Reviews

By Khainga O'Okwemba

Khonani Ontebetse is a contemporary writer from Botswana. He won the Bessie Head Literature Award (2008) with his novel Born with a Husband. Bessie Head (1937-1986), a child of trans-racial relationship is a canonical writer in African literature. Thus Khonani does not claim premiership, he is treading a beaten path. What sets him apart is his understanding of emerging issues and how he treats them as a writer. He is satirical, humorous, and even grim in his portrayal of government officialdom.

In his novel The Trial of the Gods (Nsemia), Khonani reconstructs a court battle pitting a minority community in Botswana with the government. The Basarwa people live in the Kalahari Desert. The author presents the story of a backwardly indigenous people whose economic activity is limited to hunting and gathering. Among the Basarwa, “the eland is the most potent animal, close to the gods, and has immense spiritual power” of protection. “That power is present in the male fats,” like what some people associated with pork. The Basarwa’s socio-political life revolves around the sacred trance dance. Their clinging to traditional lifestyle is cause for contempt by those who have embraced modernity.

That lifestyle is ruthlessly disrupted by a deceptive government with the discovery of diamonds in the Kalahari. They are evicted forcefully; houses are demolished; locals are relocated. A remorseless “fat government” with “arrogant ministers” gets satisfaction in “naked pride,” and “enjoy monopoly on the knowledge of resources.” Political activist Jay Setlhare is harassed by government for making “serious allegations that the relocation is linked to diamonds.”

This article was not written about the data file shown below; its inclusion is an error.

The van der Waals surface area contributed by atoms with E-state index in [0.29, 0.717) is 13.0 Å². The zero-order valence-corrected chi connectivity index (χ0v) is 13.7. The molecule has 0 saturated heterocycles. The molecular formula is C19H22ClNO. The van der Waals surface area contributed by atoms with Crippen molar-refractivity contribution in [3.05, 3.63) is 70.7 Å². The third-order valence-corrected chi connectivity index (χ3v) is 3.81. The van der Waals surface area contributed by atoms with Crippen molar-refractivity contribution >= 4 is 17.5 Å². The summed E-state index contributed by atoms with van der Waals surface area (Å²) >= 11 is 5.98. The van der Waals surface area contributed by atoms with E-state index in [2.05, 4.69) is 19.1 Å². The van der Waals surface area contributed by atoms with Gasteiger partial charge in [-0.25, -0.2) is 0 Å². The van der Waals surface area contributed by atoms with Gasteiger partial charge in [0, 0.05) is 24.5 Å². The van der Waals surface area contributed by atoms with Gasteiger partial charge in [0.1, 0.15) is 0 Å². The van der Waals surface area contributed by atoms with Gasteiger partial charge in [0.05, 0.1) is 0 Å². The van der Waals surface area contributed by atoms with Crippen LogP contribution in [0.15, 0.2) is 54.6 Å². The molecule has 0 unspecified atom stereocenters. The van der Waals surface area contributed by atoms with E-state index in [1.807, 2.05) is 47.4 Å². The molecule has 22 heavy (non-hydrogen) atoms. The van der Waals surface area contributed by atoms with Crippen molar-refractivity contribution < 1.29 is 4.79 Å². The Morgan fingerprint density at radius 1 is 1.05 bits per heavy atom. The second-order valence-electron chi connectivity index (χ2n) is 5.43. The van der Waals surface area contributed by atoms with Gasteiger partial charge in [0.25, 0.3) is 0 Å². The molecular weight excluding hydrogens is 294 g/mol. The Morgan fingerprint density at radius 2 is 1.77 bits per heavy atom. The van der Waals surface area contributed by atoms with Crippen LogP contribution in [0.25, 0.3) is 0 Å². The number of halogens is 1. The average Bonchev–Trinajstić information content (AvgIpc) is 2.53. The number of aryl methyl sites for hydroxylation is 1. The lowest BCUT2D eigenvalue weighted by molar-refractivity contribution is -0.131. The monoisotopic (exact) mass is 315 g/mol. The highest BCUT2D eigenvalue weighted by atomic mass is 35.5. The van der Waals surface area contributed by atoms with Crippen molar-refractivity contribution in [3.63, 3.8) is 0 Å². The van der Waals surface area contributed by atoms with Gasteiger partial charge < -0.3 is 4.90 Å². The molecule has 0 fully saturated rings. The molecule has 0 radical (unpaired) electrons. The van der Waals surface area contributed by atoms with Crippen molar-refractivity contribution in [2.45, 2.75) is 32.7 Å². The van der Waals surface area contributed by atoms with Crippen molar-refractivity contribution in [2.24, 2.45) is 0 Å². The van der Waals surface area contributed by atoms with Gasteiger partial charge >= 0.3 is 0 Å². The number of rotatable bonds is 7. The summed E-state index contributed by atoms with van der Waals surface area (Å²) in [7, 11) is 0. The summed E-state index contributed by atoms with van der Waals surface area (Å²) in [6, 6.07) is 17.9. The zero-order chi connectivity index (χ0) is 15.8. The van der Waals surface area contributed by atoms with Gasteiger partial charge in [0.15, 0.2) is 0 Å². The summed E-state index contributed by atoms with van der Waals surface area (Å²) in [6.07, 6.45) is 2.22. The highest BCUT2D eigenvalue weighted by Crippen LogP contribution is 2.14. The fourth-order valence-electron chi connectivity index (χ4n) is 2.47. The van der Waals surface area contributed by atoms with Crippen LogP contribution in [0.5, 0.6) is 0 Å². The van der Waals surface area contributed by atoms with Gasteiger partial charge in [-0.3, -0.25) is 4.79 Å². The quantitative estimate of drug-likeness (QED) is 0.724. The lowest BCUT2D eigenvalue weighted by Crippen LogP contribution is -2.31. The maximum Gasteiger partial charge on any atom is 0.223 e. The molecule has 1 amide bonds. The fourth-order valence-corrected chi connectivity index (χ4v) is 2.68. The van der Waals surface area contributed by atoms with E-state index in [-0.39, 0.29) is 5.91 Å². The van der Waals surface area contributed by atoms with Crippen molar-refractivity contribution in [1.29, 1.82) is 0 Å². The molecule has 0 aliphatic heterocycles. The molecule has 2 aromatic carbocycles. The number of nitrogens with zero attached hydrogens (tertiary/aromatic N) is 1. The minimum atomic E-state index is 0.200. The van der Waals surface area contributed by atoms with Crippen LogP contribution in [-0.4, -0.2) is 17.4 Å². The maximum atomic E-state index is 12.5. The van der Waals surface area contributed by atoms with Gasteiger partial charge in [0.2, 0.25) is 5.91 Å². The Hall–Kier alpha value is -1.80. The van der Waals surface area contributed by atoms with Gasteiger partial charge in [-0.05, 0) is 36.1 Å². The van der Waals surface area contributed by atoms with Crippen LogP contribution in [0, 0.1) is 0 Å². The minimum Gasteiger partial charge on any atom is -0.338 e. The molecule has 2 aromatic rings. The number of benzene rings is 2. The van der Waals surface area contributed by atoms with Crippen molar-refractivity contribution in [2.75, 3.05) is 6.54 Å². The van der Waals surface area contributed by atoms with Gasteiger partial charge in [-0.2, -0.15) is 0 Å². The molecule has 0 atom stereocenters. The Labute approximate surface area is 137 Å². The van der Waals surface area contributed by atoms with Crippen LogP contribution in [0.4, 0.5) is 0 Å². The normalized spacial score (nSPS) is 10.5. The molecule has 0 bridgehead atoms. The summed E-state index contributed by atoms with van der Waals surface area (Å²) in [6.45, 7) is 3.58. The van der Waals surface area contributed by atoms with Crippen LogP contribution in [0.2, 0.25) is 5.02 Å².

The motive of eviction is shrouded in secrecy. The people are promised piped water, electricity, nay, civilization! In new settlements, without skills, they become idle, are drawn to alcohol and prostitution. The work of NGOs in social welfare comes under sharp scrutiny and Khonani does not shy from asking the difficult question about the sincerity of its major players. Mistrust among the political class which threatens the struggle is a theme that runs through the narrative.

Khonani is a serious writer. He destroys the notion paraded by some writers that one must subject a good novel to a love story. However, it seems to me implausible that any person can be admitted to the hallowed shrines of ritualistic performance without first being purified.

A casual reading of the text belies a community where change is anathema, where women are confined to domestic chores and childbearing. But when we scratch the surface, we find that in fact, the community’s political sphere is embedded in women. Their role is poignantly captured in the characters of Qoero “a pillar of strength” whose mysterious death is “part of the struggle” and Mmese. “Mmese faced the sky, and seemed to be fascinated by it. Perhaps it was because there were many stars in the sky. They sparkled but ominously mocked her. They reminded her part of the truth.”

The truth comes from ancestors. The Basarwa will win, but there will be “more danger,” perhaps from mining activities. Reader, what do you know about the discovery of oil in Turkana? Some hapless and unsuspecting pastoralist may have been cheated out of land by a cabal of greedy speculators! In The Trial of the Gods, “Jay had learnt that the best kept secret in CKGR after all, was not the discovery of diamonds by the powerful and corruptible who wanted to come up with a new deadly route in humanity, but his people’s ancient simple lifestyle.” The pen is dangerous and can get that close!

NB: this review appeared in the Star newspaper of Nairobi on April 19, 2012

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